Phil has joined forces with other County Durham MPs to urge the new Local Government Secretary to intervene and help rescue the County Durham Plan.
From Rob Merrick, 'MPs urge Minister to get "vital" County Durham Plan back on track', Darlington & Stockton Times (4 June):
GETTING a derailed economic master plan for part of the region “back on track” must be a priority for the new Government, MPs say.
County Durham MPs have joined forces to urge the new Local Government Secretary to intervene to help rescue the County Durham Plan (CDP) from paralysis.
The county council hopes to create an economic powerhouse by 2030, by delivering 30,000 new jobs, 31,400 new homes, new retail and employment land and two new bypasses.
But, earlier this year, planning inspector Harold Stephens horrified business leaders by savaging the 20-year ‘local plan’ as flawed and unrealistic.
The council was ordered back to the drawing board by the inspector – slamming the brakes on a five-year process that has cost the taxpayer several hundred thousand pounds.
Now Greg Clark, the Teesside-born new local government secretary, has been urged to step into the row, to “try to get the process back on track”.
Mr Clark has been asked to meet with all the MPs – Kevan Jones (Durham North), Pat Glass (Durham North West), Helen Goodman (Bishop Auckland), Grahame Morris (Easington) and Phil Wilson (Sedgefield).
The letter reads: “The Plan has, at its heart, a vision for growth and commitment to improve the quality of life of local residents, by significantly boosting levels of economic performance.
“To achieve this vision, the Council has identified the need for 30,000 new and better jobs as well as a requirement for 31,400 new homes.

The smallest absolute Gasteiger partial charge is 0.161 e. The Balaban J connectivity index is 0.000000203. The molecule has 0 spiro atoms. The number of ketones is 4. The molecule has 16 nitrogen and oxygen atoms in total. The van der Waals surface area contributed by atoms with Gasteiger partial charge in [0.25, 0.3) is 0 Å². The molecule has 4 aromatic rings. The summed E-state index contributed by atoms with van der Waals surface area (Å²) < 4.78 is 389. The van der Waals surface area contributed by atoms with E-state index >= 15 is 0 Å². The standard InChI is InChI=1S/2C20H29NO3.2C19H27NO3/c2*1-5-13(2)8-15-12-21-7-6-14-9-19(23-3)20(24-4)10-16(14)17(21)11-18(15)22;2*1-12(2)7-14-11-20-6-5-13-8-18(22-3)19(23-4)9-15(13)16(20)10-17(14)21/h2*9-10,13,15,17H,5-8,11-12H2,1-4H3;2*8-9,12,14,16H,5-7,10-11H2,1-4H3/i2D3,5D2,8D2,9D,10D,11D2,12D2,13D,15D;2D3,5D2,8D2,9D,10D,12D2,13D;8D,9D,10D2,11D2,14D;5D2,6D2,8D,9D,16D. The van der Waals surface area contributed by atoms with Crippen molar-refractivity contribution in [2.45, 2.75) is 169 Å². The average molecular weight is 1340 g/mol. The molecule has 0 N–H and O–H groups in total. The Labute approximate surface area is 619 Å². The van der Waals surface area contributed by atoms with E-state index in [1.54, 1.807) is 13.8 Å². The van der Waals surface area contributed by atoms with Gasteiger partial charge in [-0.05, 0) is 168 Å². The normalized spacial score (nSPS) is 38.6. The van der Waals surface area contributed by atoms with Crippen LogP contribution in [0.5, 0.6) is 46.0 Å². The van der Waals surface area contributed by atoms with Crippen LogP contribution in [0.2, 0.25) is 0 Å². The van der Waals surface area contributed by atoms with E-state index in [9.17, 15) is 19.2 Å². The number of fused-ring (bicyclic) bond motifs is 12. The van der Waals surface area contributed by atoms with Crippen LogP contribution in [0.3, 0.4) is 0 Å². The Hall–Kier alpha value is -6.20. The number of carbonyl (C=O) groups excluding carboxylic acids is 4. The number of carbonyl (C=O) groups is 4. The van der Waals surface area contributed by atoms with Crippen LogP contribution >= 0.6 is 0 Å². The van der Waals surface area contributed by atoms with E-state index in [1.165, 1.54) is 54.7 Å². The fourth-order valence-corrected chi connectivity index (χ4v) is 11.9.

“The inspector’s views were unexpected as he had not raised any fundamental concerns during the examination process.”
The letter comes after Durham County Council took the highly unusual step of seeking a judicial review of the inspector’s conclusions.
Papers were filed at the High Court in Leeds this week, triggering consideration by a judge as to whether the council's case is worth a hearing.
The council believes the legal fight is a far cheaper option than producing a new plan, hoping the court will order a new examination-in-public, with a new inspector, before the end of 2016.
Mr Jones – who organised the letter – added: “The County Durham Plan is vital for the county’s future.
“We’ve heard much rhetoric from ministers in the last few weeks about the importance of its ‘Northern Powerhouse’. Now is the time for them to act and move this Plan forward.”
Before the election, Penny Mordaunt, then a local government minister, gave the campaign for the Plan a boost when she declared it had “the right ambition”.
That led the council to ask Mr Stephens to reopen the examination to address its concerns. However, the inspector refused - prompting the bid for a judicial review.